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The Soweto Education Summit will focus on improving classroom teaching and learner performance in the township, among other issues.
THE Soweto Education Summit will now take place on Saturday, 9 April, after it was postponed for the funeral of struggle hero Henry Gordon Makgothi.

 

MEC Barbara Creecy is expected to address teachers at the summitMEC Barbara Creecy is expected to address teachers at the summitThe summit was to have taken place on 2 April, the day of the funeral of Makgothi, a former African National Congress Youth League president who died at the age of 82.
 

According to Barbara Creecy, the Gauteng education MEC, the summit will address various issues, including improving classroom teaching and learner performance; bringing back a climate of discipline, safety and social cohesion in Soweto schools; improving school governance and management; and ensuring a political climate that fosters a spirit of learning and teaching.

“The summit will be held against the backdrop of frequent disruption to learning and teaching in the township, the migration of several thousand learners out of schools in the area to other areas in the province and widespread problems with governance, infrastructure, discipline and safety,” said Creecy.

The impetus to hold a summit came after the state of the province address on 21 February, in which Gauteng Premier Nomvula Mokonyane said: “With Soweto’s rich history, we cannot allow it to lag behind in terms of the culture of learning and teaching … The education of the African child must be everybody’s business and concern.”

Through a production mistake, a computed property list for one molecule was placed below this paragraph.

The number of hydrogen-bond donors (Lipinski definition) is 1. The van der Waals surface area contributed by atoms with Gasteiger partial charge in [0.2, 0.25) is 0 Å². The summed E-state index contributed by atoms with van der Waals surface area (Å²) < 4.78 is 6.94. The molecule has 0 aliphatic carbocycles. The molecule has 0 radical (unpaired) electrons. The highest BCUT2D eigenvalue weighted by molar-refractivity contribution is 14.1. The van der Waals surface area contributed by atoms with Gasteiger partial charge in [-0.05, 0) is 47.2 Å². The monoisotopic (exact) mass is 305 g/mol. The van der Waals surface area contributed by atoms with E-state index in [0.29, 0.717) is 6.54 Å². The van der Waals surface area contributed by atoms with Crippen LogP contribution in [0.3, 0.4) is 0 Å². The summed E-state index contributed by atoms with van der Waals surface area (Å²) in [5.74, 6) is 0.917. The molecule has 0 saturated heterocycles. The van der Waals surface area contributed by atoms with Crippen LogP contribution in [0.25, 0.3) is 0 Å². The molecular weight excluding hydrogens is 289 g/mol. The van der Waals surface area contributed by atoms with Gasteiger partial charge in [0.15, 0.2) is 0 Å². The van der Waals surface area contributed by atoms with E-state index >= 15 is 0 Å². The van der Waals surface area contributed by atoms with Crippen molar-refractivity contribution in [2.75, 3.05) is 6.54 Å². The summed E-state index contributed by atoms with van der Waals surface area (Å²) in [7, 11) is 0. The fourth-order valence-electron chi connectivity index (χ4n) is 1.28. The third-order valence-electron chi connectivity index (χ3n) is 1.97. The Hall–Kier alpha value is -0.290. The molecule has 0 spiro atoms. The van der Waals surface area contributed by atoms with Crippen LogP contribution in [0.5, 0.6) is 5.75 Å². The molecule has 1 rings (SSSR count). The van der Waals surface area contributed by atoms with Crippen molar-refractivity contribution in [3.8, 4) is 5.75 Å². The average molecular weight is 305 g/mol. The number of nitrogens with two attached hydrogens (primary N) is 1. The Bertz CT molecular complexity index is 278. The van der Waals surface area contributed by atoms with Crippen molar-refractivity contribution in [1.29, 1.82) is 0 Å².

According to Creecy, instability in education was reflected in the academic performance of 2010, when the matric pass rate in Soweto was 63 percent while the provincial average was 79 percent.

Even children from junior grades manifested instability and poor performance.

“Education stakeholders such as religious and business leaders, parents, students, ward councillors, teachers, principals, the Soweto community and icons of the education struggles of the 1980s will form part of the summit,” said Charles Phahlane, the Gauteng department of education’s head of communication.

Creecy said Soweto had 60 underperforming schools, higher the number of underperforming schools in other townships such as Sharpeville, Katlehong, Tembisa, Mamelodi, Soshanguve, Daveyton and Evaton, which had 10 each.

The summit will start at 8am and finish at 5pm, at the University of Johannesburg Soweto Campus.

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